Butler Decides to Act

The situation with mill workers influenced Butler’s decision to seek his first political action and propose a law that would reduce daily work hours to 10 hours for anyone working in manufacturing. He gathered support for his idea and prepared for a fight. Mill managers disliked the idea. Arguments became so intense that close friends feared to talk about the concept with Butler at all. Mill managers threatened their mill workers if they were caught discussing it or attending meetings about it they would lose their job and would not find work in Lowell again.

The Issue

Butler listened to all sides of the argument: managers carried out the will of stockholders, stockholders reinvested some of their money and state programs but how could they compete with neighboring and other states when their mills ran on a 14-hour workday?

Questions to Ponder

Butler does not mention how working conditions affected women and child workers. Perhaps this will come up later in his memoir. He had to have thought about it. He grew up around mill children. He saw how tired folks were from the labor and disliked treatment of the managers and mill supervisors. He detested greedy corporations whom he felt lacked compassion from the working class. Butler thought he had to act. He had a calling to help people, and he knew he has the skill and talent to do just that.

1. Benjamin F. Butler, Butler’s Book: Autobiography and Personal Reminiscences of Major General Benjamin  F. Butler : A Review of His Legal, Political, and Military Career (Boston: A.M. Thayer & Co., 1892), 85-92.

 

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Benjamin F. Butler and His View on Equality


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Benjamin F. Butler, 1870, Wikipedia.org

” There may be able children of degenerate sires. But whether such instances are not proof of the rule depends upon the question, whether, from some earlier intermingling, better blood may have not have been taken from the lower class.”-Benjamin F. Butler

A View on Racial Equality

In continuing with my reading of Benjamin F. Butler’s autobiography, I get a sense that he writes in a way to give insight as to how he views the world around him and how this view influenced his decision making though out his life and career. One thing that stands out is his view on racial equality. He does not agree with the elite intellectual thought theorized during the 19th century that inherited genes of the first born child are the strongest genes, and that subsequent offspring will receive a watered down version. Because of this, parents with mixed races were thought to be incapable of passing down good genes. Butler disagreed with this. He argued that parents of mixed races passed down stronger genes because by banding together the genes mutated more favorably due to populations being in constant state of war and survival in early New England. The information Butler provides in his memoir points to his view that mixing society with different races other than “white” did, in fact, produce individuals capable of acquiring equality. Mainstream society was against this idea throughout Butler’s entire life. To step out of that norm and stand up for what he believed and felt was right and opposite of what society thought was courageous (1).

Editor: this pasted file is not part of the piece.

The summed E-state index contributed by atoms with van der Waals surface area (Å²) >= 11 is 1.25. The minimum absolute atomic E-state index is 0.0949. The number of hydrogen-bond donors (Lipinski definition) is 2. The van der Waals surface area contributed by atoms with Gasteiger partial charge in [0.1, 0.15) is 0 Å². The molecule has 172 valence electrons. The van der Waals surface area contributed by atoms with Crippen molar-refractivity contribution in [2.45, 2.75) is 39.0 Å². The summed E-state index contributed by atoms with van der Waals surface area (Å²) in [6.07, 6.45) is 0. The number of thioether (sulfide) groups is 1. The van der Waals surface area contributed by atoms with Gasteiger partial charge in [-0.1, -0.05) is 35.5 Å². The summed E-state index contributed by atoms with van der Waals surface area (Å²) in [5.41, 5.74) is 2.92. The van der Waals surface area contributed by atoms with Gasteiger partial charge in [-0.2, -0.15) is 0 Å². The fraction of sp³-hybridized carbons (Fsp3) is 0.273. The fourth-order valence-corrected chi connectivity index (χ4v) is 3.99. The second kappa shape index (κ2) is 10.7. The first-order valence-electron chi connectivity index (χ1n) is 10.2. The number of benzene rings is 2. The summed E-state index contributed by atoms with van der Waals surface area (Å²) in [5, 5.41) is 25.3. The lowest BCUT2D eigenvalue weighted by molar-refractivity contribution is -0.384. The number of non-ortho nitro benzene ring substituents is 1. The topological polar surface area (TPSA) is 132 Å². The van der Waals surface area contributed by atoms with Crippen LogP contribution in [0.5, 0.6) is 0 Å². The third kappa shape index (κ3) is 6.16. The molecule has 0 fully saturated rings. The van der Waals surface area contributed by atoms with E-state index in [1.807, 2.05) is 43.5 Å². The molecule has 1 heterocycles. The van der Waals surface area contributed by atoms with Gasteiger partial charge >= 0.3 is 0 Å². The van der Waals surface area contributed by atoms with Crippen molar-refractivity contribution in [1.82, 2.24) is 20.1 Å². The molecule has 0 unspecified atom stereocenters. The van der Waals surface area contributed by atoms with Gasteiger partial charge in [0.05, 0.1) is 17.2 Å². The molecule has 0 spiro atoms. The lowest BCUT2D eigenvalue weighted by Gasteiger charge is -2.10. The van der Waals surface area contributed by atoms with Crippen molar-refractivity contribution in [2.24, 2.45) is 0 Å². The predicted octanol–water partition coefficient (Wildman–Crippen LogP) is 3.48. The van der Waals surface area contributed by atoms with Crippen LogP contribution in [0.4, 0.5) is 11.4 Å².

Military Family

Butler was proud of his military heritage. His grandfather Zephania participated in the Revolutionary war and his father John in the war of 1812. John was commissioned captain of “light dragoons” and served the Northern frontier until he broke his leg. After that, he continued to serve in the war by becoming a privateer. Due to his success at this and his aid to the American cause, he was re-commissioned and sent to New Orleans to work under the direct command of General Jackson. From there he ended up working logistically for ships going back and forth to South America. On one of these voyages, John caught Yellow Fever and died Soon after. The suffering Butler’s father endured bothered Butler so much he vowed to “investigate the scourage” and blamed the viral devastation as a major influence in decisions later in his life (2).

Raised in Religious Household

The way Butler’s writes of his mother shows how much of a close of a relationship they had and how much respect he had for her. His mother was a Calvinist, and he notes this again and again in his book I think this is to show how this religious upbringing shaped his entire life. His mother envisioned him to grow up and become a minister however due to circumstances at the time this was not the best option for him. During Butler’s childhood children went to college at 12 and one of the students he grew up with attended Harvard University.  He was awestruck by this, and it seems Butler also surrounded himself with very smart and intellectual people even at a pre-teen age (3).

School Years